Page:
Interview with Keren Rosenberg
— March 30, 2022

Keren Rosenberg (Israel, 1978) is a performer, choreographer and movement researcher from Amsterdam. With her artistic voice, she expresses a physical and social political view on the body and the environment in which it functions. She creates experiences between nightclub and stage, between rock concert and exhibition space. Keren has performed her work at home and abroad and was artist in residence at Dansmakers Amsterdam, supported by the Nieuwe Makersregeling, Fonds Podiumkunsten. This trajectory continues within ICK Artist Space. We visited Keren in the studio, where she is rehearsing her works Resurface and Margela for Moving Futures Festival 2022, to ask her some questions.

You describe Margela as a performative novel, could you tell us about why you use this term?

This came from an external necessity. We were in a Covid period and I realized that the world at that moment was being completely transformed. At the same time, I was just granted the Nieuwe Makers grant for several projects, and it felt like everything was being tanked underwater. I made the conscious decision to stop and reassess where am I heading and how I can I create a new trajectory or journey that can bring interesting new discoveries. Also, I was wondering how I could create process-based journeys rather than product based. In other words: granting time to development. Going Primal was supposed to be one of the projects that I was granted a Nieuwe Makers funds for, where initially I wanted for dancers and one guitarist to create an epic wall of sound, and to make sound visible. But in the end, Going Primal ended up being a way to strip away all of the social skins and discover what is underneath. I found out that I wanted to discover how our ancestorial body would move like, a body before being contained by social norms. The feeling of being completely free, a body in nature without barriers. The idea of a novel was thinking about how I could create different experiences that are drawn from that source. Also, I was wondering how I could create different chapters that I can still move and create regardless of the outside situation that was Covid. What I am making is not a performance, it is me inviting the audience into my space, a reciprocal space, and I try to define a new experience in each chapter.

In the first chapter, Resurface, you are surrounded by shamanistic sculptures. What does shamanism mean to you? How did you get interested in it?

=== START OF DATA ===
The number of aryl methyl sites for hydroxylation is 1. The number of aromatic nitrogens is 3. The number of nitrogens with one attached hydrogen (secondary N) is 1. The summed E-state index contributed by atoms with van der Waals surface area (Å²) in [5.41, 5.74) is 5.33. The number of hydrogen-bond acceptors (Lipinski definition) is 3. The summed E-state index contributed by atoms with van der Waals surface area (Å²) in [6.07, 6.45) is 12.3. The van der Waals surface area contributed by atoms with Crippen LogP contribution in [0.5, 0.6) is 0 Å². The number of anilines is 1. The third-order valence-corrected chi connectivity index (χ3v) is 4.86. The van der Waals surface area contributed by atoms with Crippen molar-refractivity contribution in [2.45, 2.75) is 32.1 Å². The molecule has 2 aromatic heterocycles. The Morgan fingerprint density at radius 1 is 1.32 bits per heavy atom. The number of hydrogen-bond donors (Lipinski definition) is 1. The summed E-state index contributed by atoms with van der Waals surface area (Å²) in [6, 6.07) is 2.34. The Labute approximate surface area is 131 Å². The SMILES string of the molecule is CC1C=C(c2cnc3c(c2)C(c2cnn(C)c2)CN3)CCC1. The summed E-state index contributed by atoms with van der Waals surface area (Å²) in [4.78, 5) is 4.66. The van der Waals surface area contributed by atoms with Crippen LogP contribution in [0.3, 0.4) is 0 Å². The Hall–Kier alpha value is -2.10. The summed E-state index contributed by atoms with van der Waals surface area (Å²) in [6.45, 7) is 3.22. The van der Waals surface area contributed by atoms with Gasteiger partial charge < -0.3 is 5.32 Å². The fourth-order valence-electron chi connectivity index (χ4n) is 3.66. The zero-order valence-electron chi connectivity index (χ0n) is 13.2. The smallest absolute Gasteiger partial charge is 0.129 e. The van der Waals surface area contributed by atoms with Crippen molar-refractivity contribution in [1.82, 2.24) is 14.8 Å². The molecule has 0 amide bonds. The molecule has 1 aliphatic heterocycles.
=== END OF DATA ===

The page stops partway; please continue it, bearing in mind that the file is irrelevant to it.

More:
It became a part of me as a human being. I have never really felt that I danced, I have always felt that I moved intuitively. Counting was never something I did, I have always been able to see sounds around me, I see the vibrations travel in space, so that’s what I base my work on. I went into my own process of healing and expanding what was beneath my surface. I realized that I needed to dissolve into a dancing body. I open my body and allow it to be accommodated. I realized that I feel the most connected to the universe when I allow meta-forces to control my body. My mission is to get out of my body’s way and allow it to speak. Shamanism connects the physical, the spiritual, the material and the emotional realm and enables me to get into this state of my body.

What does the word “Primal” mean to you? Do you think primality could be lost over time or is it dormantly living in our bodies?

It is in every breath we take. The fact that this question is being asked is great, because it is exactly what I want my audience to ask themselves; What does primality mean to me? And what does it mean to us as a society? I felt that that was also the reason that I needed to lose my clothes in a lot of my works, because I needed to delayer the expectations that I have placed on myself through years of habitual existence, as a woman, as someone of Jewish descent, with all the transgenerational imprints, as an Israeli, as someone in her early forties. I felt like I needed to find the source of my vitality, which for me is in nature, with my clothes off, connecting with the miracle of our existence.

Is there something universal you want audiences (from for example: Moving Futures) to take with them when they experience your work?

That would have to be: Presence, love and connection. And power! Raw power! Power of our own vitality.

People who watch my work always come out with a different experience, which is because they all come in with preconceived notions. They project their own feelings onto my body, so every audience member will feel something different, based on how they experience life.

Could you tell us a bit more about Body House?

It consists of two words: “body” and “house”, which already tell us to approach the body as a lived-in entity. Our being is channeled through this body. Sometimes our body is a home, but sometimes it also is a lot of unfamiliar territory. We explore what the functionality of our body is, where we live under our skin, but how do we transcend our being from our skin? It is quite an extensive exploration, and approaches to body as something that is inhabited, where the skin mediates between the inside and outside world. It explores how we share ourselves with the world, through our voices, through eye contact, through movement, and how our we are mindful of where our energy resides in our body, searching for where we encounter blockades. We do this through breathwork and mapping energy flows within our body, opening doors in our “house”. We explore our lust, our passion, our intuition, our drive. So Body House really is a mix of many influences and information that I gathered from psychology, esoteric worlds and many years of dance experience, and connecting to the “meta”, what is beyond our body.

— Article written by Noa Appelman


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